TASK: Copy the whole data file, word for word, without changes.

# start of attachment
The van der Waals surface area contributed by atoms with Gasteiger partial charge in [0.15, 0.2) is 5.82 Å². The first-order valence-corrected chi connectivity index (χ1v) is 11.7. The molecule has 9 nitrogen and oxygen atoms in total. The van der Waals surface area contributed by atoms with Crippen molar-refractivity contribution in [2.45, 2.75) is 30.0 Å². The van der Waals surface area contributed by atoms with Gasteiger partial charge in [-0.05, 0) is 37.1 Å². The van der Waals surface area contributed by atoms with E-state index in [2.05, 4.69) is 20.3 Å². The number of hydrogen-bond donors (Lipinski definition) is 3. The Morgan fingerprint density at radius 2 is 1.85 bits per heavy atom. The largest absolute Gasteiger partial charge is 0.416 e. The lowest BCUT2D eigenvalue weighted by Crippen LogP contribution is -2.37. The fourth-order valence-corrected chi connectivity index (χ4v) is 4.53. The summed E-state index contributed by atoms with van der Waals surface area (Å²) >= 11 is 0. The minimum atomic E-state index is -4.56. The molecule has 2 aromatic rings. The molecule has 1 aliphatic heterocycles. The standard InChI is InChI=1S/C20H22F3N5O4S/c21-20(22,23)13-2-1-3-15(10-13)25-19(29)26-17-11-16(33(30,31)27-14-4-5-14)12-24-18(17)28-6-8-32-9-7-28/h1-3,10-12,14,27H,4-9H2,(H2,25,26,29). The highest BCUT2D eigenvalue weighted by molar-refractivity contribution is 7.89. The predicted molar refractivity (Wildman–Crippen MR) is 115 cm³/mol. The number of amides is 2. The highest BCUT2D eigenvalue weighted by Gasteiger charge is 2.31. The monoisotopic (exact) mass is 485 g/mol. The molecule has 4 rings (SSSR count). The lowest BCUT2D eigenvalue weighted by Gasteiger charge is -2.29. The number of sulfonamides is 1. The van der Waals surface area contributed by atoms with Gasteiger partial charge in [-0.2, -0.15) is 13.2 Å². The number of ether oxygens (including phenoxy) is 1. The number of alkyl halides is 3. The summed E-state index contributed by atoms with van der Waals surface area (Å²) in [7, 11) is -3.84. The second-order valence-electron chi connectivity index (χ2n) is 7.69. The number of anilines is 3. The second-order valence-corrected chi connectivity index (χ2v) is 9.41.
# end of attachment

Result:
The van der Waals surface area contributed by atoms with Gasteiger partial charge in [0.15, 0.2) is 5.82 Å². The first-order valence-corrected chi connectivity index (χ1v) is 11.7. The molecule has 9 nitrogen and oxygen atoms in total. The van der Waals surface area contributed by atoms with Crippen molar-refractivity contribution in [2.45, 2.75) is 30.0 Å². The van der Waals surface area contributed by atoms with Gasteiger partial charge in [-0.05, 0) is 37.1 Å². The van der Waals surface area contributed by atoms with E-state index in [2.05, 4.69) is 20.3 Å². The number of hydrogen-bond donors (Lipinski definition) is 3. The Morgan fingerprint density at radius 2 is 1.85 bits per heavy atom. The largest absolute Gasteiger partial charge is 0.416 e. The lowest BCUT2D eigenvalue weighted by Crippen LogP contribution is -2.37. The fourth-order valence-corrected chi connectivity index (χ4v) is 4.53. The summed E-state index contributed by atoms with van der Waals surface area (Å²) >= 11 is 0. The minimum atomic E-state index is -4.56. The molecule has 2 aromatic rings. The molecule has 1 aliphatic heterocycles. The standard InChI is InChI=1S/C20H22F3N5O4S/c21-20(22,23)13-2-1-3-15(10-13)25-19(29)26-17-11-16(33(30,31)27-14-4-5-14)12-24-18(17)28-6-8-32-9-7-28/h1-3,10-12,14,27H,4-9H2,(H2,25,26,29). The highest BCUT2D eigenvalue weighted by molar-refractivity contribution is 7.89. The predicted molar refractivity (Wildman–Crippen MR) is 115 cm³/mol. The number of amides is 2. The highest BCUT2D eigenvalue weighted by Gasteiger charge is 2.31. The monoisotopic (exact) mass is 485 g/mol. The molecule has 4 rings (SSSR count). The lowest BCUT2D eigenvalue weighted by Gasteiger charge is -2.29. The number of sulfonamides is 1. The van der Waals surface area contributed by atoms with Gasteiger partial charge in [-0.2, -0.15) is 13.2 Å². The number of ether oxygens (including phenoxy) is 1. The number of alkyl halides is 3. The summed E-state index contributed by atoms with van der Waals surface area (Å²) in [7, 11) is -3.84. The second-order valence-electron chi connectivity index (χ2n) is 7.69. The number of anilines is 3. The second-order valence-corrected chi connectivity index (χ2v) is 9.41.